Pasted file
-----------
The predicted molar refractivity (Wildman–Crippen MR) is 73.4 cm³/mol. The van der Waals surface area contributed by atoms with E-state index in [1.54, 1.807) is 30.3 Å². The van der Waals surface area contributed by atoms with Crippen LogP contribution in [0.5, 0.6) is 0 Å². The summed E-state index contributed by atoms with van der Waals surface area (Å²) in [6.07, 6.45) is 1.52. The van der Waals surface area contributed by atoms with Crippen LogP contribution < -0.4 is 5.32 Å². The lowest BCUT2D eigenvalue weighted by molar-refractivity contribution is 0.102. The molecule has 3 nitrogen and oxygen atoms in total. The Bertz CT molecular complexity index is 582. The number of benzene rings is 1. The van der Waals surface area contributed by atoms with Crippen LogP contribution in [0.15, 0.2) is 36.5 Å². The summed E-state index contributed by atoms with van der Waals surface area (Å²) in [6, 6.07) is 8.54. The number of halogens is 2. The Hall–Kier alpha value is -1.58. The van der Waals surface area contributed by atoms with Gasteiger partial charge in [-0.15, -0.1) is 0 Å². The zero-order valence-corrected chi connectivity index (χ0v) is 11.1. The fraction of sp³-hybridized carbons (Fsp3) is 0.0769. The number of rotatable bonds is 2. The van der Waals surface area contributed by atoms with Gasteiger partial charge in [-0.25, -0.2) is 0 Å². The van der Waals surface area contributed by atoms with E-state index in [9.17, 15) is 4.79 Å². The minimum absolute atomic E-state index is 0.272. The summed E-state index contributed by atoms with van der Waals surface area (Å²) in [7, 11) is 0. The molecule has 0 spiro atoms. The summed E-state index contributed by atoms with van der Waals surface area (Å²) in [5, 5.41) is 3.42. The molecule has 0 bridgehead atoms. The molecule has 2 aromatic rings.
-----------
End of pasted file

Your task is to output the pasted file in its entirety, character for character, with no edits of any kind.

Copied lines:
The predicted molar refractivity (Wildman–Crippen MR) is 73.4 cm³/mol. The van der Waals surface area contributed by atoms with E-state index in [1.54, 1.807) is 30.3 Å². The van der Waals surface area contributed by atoms with Crippen LogP contribution in [0.5, 0.6) is 0 Å². The summed E-state index contributed by atoms with van der Waals surface area (Å²) in [6.07, 6.45) is 1.52. The van der Waals surface area contributed by atoms with Crippen LogP contribution < -0.4 is 5.32 Å². The lowest BCUT2D eigenvalue weighted by molar-refractivity contribution is 0.102. The molecule has 3 nitrogen and oxygen atoms in total. The Bertz CT molecular complexity index is 582. The number of benzene rings is 1. The van der Waals surface area contributed by atoms with Crippen LogP contribution in [0.15, 0.2) is 36.5 Å². The summed E-state index contributed by atoms with van der Waals surface area (Å²) in [6, 6.07) is 8.54. The number of halogens is 2. The Hall–Kier alpha value is -1.58. The van der Waals surface area contributed by atoms with Gasteiger partial charge in [-0.15, -0.1) is 0 Å². The zero-order valence-corrected chi connectivity index (χ0v) is 11.1. The fraction of sp³-hybridized carbons (Fsp3) is 0.0769. The number of rotatable bonds is 2. The van der Waals surface area contributed by atoms with Gasteiger partial charge in [-0.25, -0.2) is 0 Å². The van der Waals surface area contributed by atoms with E-state index in [9.17, 15) is 4.79 Å². The minimum absolute atomic E-state index is 0.272. The summed E-state index contributed by atoms with van der Waals surface area (Å²) in [7, 11) is 0. The molecule has 0 spiro atoms. The summed E-state index contributed by atoms with van der Waals surface area (Å²) in [5, 5.41) is 3.42. The molecule has 0 bridgehead atoms. The molecule has 2 aromatic rings.